Many Staff Nurses Are Turning To Travel Nursing Because of Burnout
The COVID pandemic required a lot of changes, especially for nurses. Now, over a year into the pandemic, many staff nurses are turning to travel nursing as a way to recover from the stress of the past year and to earn a higher pay rate for their hard work.
Nurses Leaving the Workforce
The coronavirus pandemic led to an increase in what was already a nursing shortage. Nursing shortages were already predicted to reach 175,900 openings for RNs each year through 2029. Now, factors like nurse burnout and mental health strain, along with many nurses leaving the workforce to care for their families, are expected to increase that shortage.
Rachel Ellsworth, recently profiled by CNN, is one example. Ellsworth had been a staff ICU nurse for 10 years in Florida. She went from considering her nursing career a “calling” to quitting after working all through the pandemic.
“It broke me,” she told CNN. “It was just too much.”
Ellsworth is not alone. As she pointed out, there are many more nurses who will be facing mental health repercussions in the coming months as they shift from “survival” mode to reflecting on what they’ve been through – and what the future holds for them as nurses.
What the Numbers Show
So far, the data we have is not painting a promising picture for resolving the nursing shortage. In fact, it seems the country will be needing a lot of nurses – and fast. Along with the pandemic, nursing shortages will be compounded by current RNs retiring, educational gaps for new nurses, and high turnover rates. Healthcare facilities will need to work with nurses to create working environments that are inviting to nurses who may be reluctant to return to work after the pandemic.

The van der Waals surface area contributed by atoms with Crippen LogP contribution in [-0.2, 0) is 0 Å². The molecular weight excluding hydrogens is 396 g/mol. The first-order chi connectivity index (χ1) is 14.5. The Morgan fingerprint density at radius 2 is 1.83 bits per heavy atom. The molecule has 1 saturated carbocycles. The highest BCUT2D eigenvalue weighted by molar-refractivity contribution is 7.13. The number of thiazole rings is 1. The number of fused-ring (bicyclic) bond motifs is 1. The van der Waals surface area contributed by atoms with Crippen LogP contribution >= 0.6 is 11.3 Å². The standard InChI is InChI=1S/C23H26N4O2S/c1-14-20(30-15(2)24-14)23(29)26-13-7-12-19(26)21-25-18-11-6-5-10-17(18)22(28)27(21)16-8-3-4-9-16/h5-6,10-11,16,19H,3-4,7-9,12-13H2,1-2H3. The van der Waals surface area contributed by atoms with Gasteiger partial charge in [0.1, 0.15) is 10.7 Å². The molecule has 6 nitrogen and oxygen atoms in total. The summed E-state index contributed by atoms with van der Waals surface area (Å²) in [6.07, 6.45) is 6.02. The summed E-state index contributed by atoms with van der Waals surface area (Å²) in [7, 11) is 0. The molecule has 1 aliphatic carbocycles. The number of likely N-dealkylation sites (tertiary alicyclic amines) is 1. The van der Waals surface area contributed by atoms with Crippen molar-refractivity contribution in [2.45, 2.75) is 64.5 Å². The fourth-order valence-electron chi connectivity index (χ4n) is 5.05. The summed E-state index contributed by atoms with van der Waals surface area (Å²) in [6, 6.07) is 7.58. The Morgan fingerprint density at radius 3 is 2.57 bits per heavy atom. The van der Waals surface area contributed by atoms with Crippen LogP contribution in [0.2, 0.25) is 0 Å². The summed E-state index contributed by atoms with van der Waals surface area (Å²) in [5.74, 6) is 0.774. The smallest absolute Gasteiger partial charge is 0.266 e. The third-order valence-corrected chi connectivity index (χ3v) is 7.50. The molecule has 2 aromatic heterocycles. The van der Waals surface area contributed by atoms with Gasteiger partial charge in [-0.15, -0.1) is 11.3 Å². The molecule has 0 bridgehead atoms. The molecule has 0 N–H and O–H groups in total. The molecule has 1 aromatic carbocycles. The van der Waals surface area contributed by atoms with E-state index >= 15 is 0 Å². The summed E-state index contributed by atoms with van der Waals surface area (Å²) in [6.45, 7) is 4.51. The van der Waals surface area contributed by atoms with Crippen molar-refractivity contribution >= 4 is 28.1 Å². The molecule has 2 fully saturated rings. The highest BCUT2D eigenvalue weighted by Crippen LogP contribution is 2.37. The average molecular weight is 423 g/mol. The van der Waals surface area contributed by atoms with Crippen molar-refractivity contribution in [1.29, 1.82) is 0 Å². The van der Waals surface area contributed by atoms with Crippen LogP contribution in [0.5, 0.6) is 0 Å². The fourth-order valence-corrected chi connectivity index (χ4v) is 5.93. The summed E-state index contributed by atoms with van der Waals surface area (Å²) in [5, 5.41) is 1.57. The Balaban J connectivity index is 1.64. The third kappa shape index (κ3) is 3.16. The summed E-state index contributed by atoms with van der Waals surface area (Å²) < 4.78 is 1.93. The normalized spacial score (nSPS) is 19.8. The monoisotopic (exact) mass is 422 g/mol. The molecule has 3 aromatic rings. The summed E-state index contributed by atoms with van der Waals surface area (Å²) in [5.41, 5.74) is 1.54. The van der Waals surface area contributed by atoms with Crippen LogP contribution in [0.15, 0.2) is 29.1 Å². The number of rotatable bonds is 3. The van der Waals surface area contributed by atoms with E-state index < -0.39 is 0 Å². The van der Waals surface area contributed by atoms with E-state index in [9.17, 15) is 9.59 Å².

Fortunately, hospitals are aware of the nurse shortages that lie ahead. A survey of over 100 hospital executives and senior leaders across the U.S. by Avant Healthcare Professionals found increasing numbers of open RN jobs. From 2019 to 2021, there was a major increase in hospitals expecting openings in staff nurse positions. For instance, 17% of respondents reported having more than 25 staff RN positions open in 2019, but 36% reported that amount in 2021. According to their survey, there will be nearly 80,000 nursing positions vacant by 2023.
What Comes Next? Travel Nursing Might be the Break You’re Looking For
Travel nursing can be a great way to make a change in your nursing career — and to recover from some of the burn out you may have experienced due to COVID as a staff nurse.
You can earn a higher paycheck than many staff RNs, get full benefits including health insurance and retirement, travel to new places (you can also find local travel nursing jobs!) or try different units or shifts you may have never tried before. The best part? If you don’t like it, the assignment is temporary! Once your 12-14 week assignment is up, you have no obligation to continue.
If you’re an RN with some kind of hospital experience, travel nursing is an option that is always available to you and it can provide the ultimate career flexibility because it can be a career that you create. Want to work full-time? You can do that. Only interested in talking on a few assignments a year? Yup, that works too. Want to be sure you only work the units you feel comfortable on? You got it.
When it comes to travel nursing, you get to choose your next assignment. That can be a great benefit, especially coming off the type of traumatic experiences that many staff nurses experienced during the pandemic. So if you’re considering leaving your staff nursing position in the near future, consider talking to a recruiter so you can explore what travel nursing has to offer.